THE BLOG

Defining a Leader: A CEO's Perspective

08/27/2013 04:26 pm ET | Updated Oct 27, 2013

As CEO of one of the country's largest pediatric hospitals, my focus is on the thousands of people we touch daily -- our employees, our patients, and their families. I work for the cardio nurse, the pediatric surgeon and those who often go unrecognized, such as the janitor or the administrator. But I often wonder, what does being CEO really mean? The obvious response is Chief Executive Officer, but the more complex definition is one I have pondered constantly over my 32 years as an executive.

I began exploring the idea in earnest in my mid-20s when a colleague asked what I believed defined to a great leader. I drew a blank. At that moment, I was compelled to construct a definition for myself. It took me over a year of reading, writing and contemplation until I crafted a satisfactory definition. Leadership is, "Vision + Structure + People" with people by far being the most important element.

To be a successful leader and a true innovator, one must first be a visionary. This may be the most innate aspect of my definition -- to have vision and be motivated by an instinctual drive, is not a learned skill but rather honed over time. The second component is structure, a term for the foundation on which a leader builds his or her mission. A strong structure, or foundation, keeps a leader grounded while also providing the space and time needed to remain a creative visionary. And finally, people. People are single-handedly the most important ingredient. The team you've built to achieve your common vision will define your tenure as a leader. The colleagues you have committed to leading will ultimately be the most important factor in the entire equation.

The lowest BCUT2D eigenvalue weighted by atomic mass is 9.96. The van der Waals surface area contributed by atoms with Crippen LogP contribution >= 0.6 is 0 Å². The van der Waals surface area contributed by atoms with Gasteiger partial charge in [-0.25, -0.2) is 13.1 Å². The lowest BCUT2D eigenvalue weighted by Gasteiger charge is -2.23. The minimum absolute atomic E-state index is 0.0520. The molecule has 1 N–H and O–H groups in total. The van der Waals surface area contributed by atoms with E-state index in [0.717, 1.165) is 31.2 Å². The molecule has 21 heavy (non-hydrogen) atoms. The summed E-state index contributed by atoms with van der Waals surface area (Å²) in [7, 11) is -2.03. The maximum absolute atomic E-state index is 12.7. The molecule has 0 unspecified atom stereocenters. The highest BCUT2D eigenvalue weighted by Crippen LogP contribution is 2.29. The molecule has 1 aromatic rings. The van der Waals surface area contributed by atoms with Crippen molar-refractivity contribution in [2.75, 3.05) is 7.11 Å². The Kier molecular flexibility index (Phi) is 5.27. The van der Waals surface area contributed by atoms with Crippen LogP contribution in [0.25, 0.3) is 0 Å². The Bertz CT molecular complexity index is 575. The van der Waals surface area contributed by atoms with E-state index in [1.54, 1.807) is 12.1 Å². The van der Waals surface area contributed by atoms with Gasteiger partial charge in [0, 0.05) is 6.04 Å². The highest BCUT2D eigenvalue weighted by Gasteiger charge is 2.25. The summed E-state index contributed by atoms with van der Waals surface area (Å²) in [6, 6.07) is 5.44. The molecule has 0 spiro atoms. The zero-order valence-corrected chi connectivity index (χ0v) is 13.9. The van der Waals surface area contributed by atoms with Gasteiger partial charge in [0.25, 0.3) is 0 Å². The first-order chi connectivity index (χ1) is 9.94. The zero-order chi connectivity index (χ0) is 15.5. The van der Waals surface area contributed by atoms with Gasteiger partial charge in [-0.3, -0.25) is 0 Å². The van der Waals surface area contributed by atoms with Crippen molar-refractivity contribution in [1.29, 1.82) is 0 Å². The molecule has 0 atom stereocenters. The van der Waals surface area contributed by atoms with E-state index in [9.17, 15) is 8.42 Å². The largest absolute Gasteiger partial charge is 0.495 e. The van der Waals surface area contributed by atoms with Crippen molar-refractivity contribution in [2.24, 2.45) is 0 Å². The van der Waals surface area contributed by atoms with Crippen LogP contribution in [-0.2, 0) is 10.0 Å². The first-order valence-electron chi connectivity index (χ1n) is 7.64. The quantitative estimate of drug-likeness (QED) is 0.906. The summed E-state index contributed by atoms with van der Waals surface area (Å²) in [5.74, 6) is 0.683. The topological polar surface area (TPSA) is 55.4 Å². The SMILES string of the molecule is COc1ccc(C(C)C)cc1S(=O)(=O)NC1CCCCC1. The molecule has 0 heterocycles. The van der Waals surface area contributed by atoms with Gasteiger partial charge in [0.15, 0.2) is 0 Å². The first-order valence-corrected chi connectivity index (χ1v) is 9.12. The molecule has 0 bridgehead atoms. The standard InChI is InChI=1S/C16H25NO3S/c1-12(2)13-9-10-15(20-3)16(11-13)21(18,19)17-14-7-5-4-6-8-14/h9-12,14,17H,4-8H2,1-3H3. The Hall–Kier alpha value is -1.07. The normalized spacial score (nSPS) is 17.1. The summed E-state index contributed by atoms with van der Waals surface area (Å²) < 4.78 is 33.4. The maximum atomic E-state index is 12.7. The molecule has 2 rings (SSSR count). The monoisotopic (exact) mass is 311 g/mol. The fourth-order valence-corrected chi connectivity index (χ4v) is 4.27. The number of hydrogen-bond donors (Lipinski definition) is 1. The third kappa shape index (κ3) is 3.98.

While these three components have laid the foundation for my work at Texas Children's Hospital, there is no universal definition of leadership. Everyone should create their own definition based on whom they aspire to be, how they want to lead, their personality, and their core set of values. Ultimately, harnessing your own individual meaning of what makes a leader is the foundation to becoming a great leader yourself, not only in your professional life but in your personal life as well -- a question worth contemplating.

For a more intensive study of this topic visit, "Mark A. Wallace Leadership Maxims"; a video series with a focus on leadership and my experiences as CEO of Texas Children's Hospital.